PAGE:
There’s always a certain fascination watching tyrannies coming unstuck, and the convulsions of the Iranian regime are more colorful than most, as you’d expect from such a rich and ancient culture, and from such clever and imaginative people, who specialize in illusion. Last Friday all these qualities were on display in Tehran, at a central mosque where Hashemi Rafsanjani was preaching to the faithful. As you know by now, there were millions of people in and around the mosque, and at a certain point, in a scene that would have delighted Fellini, the two sides faced off in a chanting contest. The pro-regime crowd shouted “Death to America!” And the people responded, “Death to Russia!” Then came “Death to Britain, Death to Israel!.” And the reply: “Death to China.”
Which pretty much sums up the contemporary strategic landscape, enacted in a Persian morality play in front of a mosque in Tehran. I rather think the actors understand the stakes better than we do, for they know that the Russians and Chinese are encouraging the mullahs to emulate the repression in Chechnya and Sinjiang, while blaming the actions of pro-freedom dissidents on “outside forces,” most notably the United States. The Iranians know that a victory by the regime will be understood as a terrible defeat of America, while the fall of the regime will likely reignite the democratic revolution that toppled Soviet Communism and other nasty dictatorships from the South Pole to Siberia.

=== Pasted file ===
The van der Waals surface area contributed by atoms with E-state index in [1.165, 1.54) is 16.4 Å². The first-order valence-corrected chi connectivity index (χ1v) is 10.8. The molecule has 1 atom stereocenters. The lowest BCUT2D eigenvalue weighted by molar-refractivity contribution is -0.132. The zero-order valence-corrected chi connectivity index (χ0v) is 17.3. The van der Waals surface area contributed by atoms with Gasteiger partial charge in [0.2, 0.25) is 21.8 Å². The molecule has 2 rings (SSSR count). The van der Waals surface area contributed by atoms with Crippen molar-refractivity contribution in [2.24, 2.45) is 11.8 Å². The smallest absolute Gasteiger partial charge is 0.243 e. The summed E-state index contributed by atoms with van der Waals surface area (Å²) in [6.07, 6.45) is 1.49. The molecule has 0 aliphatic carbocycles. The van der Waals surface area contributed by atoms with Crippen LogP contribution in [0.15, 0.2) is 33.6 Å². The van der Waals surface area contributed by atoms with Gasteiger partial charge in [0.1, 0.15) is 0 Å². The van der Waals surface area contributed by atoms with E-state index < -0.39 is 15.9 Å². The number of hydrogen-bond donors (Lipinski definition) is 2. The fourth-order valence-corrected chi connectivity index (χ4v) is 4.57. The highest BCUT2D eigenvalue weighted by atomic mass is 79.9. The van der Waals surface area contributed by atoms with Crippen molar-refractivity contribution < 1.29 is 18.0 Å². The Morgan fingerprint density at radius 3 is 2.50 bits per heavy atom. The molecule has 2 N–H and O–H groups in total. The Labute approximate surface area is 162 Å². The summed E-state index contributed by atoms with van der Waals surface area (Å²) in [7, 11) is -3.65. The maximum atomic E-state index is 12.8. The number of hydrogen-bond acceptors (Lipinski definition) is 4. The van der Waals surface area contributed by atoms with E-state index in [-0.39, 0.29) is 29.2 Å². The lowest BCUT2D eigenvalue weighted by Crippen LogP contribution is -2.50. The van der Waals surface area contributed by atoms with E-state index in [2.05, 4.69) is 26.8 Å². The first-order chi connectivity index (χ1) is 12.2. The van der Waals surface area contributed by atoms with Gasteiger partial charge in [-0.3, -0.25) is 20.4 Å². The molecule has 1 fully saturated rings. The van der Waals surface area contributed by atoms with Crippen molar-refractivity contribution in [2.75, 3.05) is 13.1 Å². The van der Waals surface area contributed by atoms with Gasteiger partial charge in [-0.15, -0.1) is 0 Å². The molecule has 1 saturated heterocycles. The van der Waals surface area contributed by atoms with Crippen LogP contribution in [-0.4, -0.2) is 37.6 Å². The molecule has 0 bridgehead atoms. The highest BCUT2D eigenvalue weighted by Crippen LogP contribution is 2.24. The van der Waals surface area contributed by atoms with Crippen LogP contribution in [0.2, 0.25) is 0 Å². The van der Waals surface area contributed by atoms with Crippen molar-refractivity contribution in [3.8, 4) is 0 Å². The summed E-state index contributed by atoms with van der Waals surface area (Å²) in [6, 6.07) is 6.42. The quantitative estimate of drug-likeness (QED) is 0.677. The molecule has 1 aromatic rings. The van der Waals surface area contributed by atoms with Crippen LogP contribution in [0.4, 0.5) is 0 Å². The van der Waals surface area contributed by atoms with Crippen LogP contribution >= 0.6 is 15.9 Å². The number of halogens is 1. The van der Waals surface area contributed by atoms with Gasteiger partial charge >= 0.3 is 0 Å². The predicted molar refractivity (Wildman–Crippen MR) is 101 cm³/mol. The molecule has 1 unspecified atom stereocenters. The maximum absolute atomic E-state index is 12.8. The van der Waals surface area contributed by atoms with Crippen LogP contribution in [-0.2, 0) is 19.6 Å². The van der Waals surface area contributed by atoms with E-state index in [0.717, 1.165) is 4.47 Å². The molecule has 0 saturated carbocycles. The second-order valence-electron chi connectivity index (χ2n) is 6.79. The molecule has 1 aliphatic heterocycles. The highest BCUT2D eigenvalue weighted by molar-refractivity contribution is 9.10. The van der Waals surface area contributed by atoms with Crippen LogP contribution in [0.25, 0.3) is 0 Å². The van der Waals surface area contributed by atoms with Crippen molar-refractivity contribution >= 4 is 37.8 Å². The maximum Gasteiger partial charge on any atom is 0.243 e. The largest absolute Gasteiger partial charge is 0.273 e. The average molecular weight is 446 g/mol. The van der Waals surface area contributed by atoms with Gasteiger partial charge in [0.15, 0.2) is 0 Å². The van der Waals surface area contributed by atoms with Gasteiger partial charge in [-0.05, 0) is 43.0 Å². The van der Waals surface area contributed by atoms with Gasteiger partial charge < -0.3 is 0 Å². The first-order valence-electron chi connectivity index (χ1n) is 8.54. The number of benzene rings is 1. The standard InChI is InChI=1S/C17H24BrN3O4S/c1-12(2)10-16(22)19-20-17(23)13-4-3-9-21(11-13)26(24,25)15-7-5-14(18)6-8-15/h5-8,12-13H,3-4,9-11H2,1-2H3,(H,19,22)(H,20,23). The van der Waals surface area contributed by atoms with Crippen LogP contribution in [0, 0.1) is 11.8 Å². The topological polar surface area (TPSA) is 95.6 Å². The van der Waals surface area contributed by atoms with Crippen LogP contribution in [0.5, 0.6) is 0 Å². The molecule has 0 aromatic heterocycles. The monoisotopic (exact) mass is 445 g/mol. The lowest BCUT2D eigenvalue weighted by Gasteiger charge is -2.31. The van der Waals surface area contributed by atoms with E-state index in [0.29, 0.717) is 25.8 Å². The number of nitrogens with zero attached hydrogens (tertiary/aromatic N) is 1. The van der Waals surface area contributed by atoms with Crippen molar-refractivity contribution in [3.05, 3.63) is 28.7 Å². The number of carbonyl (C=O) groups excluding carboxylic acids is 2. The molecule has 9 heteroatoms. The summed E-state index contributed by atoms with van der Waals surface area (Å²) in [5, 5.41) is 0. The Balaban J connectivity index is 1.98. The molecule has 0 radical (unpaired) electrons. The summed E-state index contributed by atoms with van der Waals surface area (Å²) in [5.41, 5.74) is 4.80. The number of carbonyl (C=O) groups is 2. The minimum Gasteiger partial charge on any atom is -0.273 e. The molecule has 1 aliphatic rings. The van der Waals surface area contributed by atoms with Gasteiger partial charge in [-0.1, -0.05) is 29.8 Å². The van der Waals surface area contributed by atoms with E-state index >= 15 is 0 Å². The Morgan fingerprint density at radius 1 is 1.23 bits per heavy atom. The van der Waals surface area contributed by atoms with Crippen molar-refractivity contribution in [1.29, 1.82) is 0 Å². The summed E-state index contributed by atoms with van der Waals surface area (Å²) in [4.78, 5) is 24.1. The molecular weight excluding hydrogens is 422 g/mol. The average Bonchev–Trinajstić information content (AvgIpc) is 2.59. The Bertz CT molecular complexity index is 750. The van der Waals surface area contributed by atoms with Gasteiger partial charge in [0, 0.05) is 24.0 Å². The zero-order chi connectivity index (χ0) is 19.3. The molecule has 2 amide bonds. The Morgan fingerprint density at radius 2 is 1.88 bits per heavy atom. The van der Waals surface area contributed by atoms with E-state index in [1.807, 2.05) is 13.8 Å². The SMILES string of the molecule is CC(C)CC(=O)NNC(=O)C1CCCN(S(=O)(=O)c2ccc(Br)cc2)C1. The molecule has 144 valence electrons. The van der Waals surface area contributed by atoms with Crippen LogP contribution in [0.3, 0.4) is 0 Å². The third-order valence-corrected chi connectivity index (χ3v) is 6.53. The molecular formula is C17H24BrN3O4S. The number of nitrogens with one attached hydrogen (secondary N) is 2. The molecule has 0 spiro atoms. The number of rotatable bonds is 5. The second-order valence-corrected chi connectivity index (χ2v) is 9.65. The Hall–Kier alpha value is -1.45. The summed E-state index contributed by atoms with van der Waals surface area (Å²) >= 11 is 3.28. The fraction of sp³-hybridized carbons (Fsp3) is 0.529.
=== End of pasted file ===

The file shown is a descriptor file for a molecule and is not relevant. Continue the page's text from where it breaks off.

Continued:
It’s high drama, and the Iranians, on both sides, understand the stakes. They know that it is now too late to “fix” the political situation. There is no conceivable consensus to bind up the wounds caused by the regime’s brutality, mass repression, and slaughter of innocents. And there is no way for the United States to avoid “meddling,” since the internal conflict is over our values and our vision. As it has been for the past thirty years, we’re the target of a war declared and waged against us by the Islamic Republic. We can win or lose, but we can’t opt out of it.
At the moment, our leaders are lamenting the “lost opportunity” for striking a glorious friendship with the butchers of Tehran, which perfectly encapsulates the American failure in Iran ever since 1979. It’s just that no president before this one has been so pathetically obvious about his desire to get any sort of face-saving “bargain,” and then run away.
The crisis of the regime is luminously clear to anyone who looks past the nonsense on the evening news, and is best summarized in an eloquent declaration by Mir Hussein Mousavi, the leader of the revolutionary forces, to Supreme Leader Khamenei: “You are facing something new: an awakened nation, a nation that has been born again and is here to defend its achievements.” Those words, taken along with the evening chants of “Death to the Dictator!” from the rooftops of the country, show that the regime has failed to crush the insurrection, and the only really serious question right now is what form the next challenge to the regime will take. Mousavi himself moved to create a new political movement, but took care to say that it was not intended to replace the popular movement. And then he permitted himself a remark that is downright Jeffersonian: “power is always inclined to become absolute, and only people’s movements can put a hold on this inclination.”